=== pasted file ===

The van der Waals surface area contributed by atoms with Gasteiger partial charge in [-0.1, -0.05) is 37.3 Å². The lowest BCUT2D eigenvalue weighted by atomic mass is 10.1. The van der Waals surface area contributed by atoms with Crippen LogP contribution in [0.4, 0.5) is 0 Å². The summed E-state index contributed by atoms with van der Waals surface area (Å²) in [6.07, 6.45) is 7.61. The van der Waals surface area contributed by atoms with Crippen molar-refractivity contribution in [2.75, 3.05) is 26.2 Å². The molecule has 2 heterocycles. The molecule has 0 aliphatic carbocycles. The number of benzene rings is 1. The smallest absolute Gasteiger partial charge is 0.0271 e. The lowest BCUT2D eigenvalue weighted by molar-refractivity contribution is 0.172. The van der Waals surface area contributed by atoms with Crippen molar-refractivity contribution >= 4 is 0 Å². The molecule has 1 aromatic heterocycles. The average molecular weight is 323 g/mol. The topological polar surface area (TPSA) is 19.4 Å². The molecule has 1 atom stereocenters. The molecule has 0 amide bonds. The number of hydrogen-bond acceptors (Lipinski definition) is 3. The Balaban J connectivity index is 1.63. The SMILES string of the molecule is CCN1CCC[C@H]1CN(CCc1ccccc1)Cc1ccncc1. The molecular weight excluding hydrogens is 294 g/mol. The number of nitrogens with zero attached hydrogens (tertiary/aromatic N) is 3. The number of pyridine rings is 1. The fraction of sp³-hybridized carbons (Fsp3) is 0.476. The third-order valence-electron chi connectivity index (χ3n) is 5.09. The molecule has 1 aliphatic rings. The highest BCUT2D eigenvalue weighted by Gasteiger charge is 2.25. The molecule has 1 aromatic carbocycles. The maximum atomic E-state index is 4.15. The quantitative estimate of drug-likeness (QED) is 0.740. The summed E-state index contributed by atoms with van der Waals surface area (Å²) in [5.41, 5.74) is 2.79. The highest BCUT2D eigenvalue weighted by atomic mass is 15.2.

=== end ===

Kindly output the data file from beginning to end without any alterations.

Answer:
The van der Waals surface area contributed by atoms with Gasteiger partial charge in [-0.1, -0.05) is 37.3 Å². The lowest BCUT2D eigenvalue weighted by atomic mass is 10.1. The van der Waals surface area contributed by atoms with Crippen LogP contribution in [0.4, 0.5) is 0 Å². The summed E-state index contributed by atoms with van der Waals surface area (Å²) in [6.07, 6.45) is 7.61. The van der Waals surface area contributed by atoms with Crippen molar-refractivity contribution in [2.75, 3.05) is 26.2 Å². The molecule has 2 heterocycles. The molecule has 0 aliphatic carbocycles. The number of benzene rings is 1. The smallest absolute Gasteiger partial charge is 0.0271 e. The lowest BCUT2D eigenvalue weighted by molar-refractivity contribution is 0.172. The van der Waals surface area contributed by atoms with Crippen molar-refractivity contribution >= 4 is 0 Å². The molecule has 1 aromatic heterocycles. The average molecular weight is 323 g/mol. The topological polar surface area (TPSA) is 19.4 Å². The molecule has 1 atom stereocenters. The molecule has 0 amide bonds. The number of hydrogen-bond acceptors (Lipinski definition) is 3. The Balaban J connectivity index is 1.63. The SMILES string of the molecule is CCN1CCC[C@H]1CN(CCc1ccccc1)Cc1ccncc1. The molecular weight excluding hydrogens is 294 g/mol. The number of nitrogens with zero attached hydrogens (tertiary/aromatic N) is 3. The number of pyridine rings is 1. The fraction of sp³-hybridized carbons (Fsp3) is 0.476. The third-order valence-electron chi connectivity index (χ3n) is 5.09. The molecule has 1 aliphatic rings. The highest BCUT2D eigenvalue weighted by Gasteiger charge is 2.25. The molecule has 1 aromatic carbocycles. The maximum atomic E-state index is 4.15. The quantitative estimate of drug-likeness (QED) is 0.740. The summed E-state index contributed by atoms with van der Waals surface area (Å²) in [5.41, 5.74) is 2.79. The highest BCUT2D eigenvalue weighted by atomic mass is 15.2.